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When reading the book Mersenne Numbers and Fermat Numbers, after proving that: for any positive integers m,n, it holds $\gcd(M_n,M_m)=1$ if and only if $\gcd(m,n)=1$, it says that this allows us to give one more proof of the infiniteness of the set of prime numbers:

Here is the proof: Consider the set $\{M_2, M_3,\cdots, M_{p_n},\cdots\}$,of all Mersenne numbers with prime indexes $p_1=2, p_2=3$, $\cdots$. For each $M_{p_i}$, denoted by $q_i$ the smallest prime divisor of $M_{p_i}$. In this way, we get a set $\{q_1,q_2, \cdots, q_i, \cdots\}$ of prime numbers: $q_1=3, q_2=7$, etc.

For $i\ne j$, it holds $p_i \ne p_j$, and hence $\gcd(p_i,p_j)=1$; so $\gcd(M_{p_i},M_{p_j})=1$, and $q_i\ne q_j$. Therefore, all elements of the set $\{q_1,q_2, \cdots, q_i, \cdots\}$ are different. If the set P of primes of finite say, $P=\{p_1,p_2,\cdots, p_k\}$, it should coincide with the set $\{q_1,q_2, \cdots, q_k\}$. But $p_1=2$, while all numbers $q_i$ are odd; a contradiction. It proves that the set P of primes is infinite.

I don't quite understand the sentence in bold (why P should coincide with the set containing $q_i$). Can anyone help me?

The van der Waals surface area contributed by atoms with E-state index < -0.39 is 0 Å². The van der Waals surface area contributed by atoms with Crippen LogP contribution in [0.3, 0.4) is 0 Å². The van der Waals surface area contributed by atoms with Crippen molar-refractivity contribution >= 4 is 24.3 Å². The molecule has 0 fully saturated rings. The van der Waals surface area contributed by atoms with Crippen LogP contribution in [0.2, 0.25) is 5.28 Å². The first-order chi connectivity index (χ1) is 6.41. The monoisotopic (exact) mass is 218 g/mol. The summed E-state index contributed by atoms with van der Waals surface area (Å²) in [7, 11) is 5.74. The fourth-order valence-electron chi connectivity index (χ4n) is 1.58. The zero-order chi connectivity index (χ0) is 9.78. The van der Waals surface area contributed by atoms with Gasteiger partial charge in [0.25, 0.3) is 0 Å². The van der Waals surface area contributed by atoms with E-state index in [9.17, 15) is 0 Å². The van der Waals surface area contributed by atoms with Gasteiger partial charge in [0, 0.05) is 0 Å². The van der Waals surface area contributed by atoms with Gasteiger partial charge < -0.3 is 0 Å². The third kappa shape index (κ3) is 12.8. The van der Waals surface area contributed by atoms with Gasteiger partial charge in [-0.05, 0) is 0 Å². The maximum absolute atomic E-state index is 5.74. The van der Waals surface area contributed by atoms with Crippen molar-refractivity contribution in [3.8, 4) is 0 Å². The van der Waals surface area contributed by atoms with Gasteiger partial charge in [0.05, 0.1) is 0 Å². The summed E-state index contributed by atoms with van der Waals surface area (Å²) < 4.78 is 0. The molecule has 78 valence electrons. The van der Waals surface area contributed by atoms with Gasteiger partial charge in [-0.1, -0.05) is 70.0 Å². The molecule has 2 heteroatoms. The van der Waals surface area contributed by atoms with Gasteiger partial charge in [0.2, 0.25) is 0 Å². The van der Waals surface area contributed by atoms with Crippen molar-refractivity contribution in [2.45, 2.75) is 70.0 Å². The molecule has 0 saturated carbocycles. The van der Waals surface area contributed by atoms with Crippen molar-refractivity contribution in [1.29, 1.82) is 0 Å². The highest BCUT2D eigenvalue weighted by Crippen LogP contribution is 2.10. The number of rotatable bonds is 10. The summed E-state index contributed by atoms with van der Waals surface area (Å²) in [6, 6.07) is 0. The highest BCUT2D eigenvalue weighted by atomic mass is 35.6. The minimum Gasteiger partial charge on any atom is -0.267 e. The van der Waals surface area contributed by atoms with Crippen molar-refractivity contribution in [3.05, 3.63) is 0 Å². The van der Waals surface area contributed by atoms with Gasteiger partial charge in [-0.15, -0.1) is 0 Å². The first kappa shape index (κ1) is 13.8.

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    $\begingroup$ Well, more simply: consider the $M_p$ for all primes $p$. These are relatively prime so the least prime dividing each gives us an infinite list of primes. $\endgroup$
    – lulu
    Commented Jun 6, 2023 at 14:37

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If $P$ were the set of all primes and were assumed to be finite $P =: \{p_1, \dots, p_k\}$, then it would have to contain $\{q_1,\dots, q_k\}$, since they are prime numbers, but all the $q_i$s are different per what has been said, thus we would have equality of cardinals between $\{p_1,\dots, p_k\}$ and $\{q_1,\dots,q_k\}$ with an inclusion, thus we would have equality of the sets.

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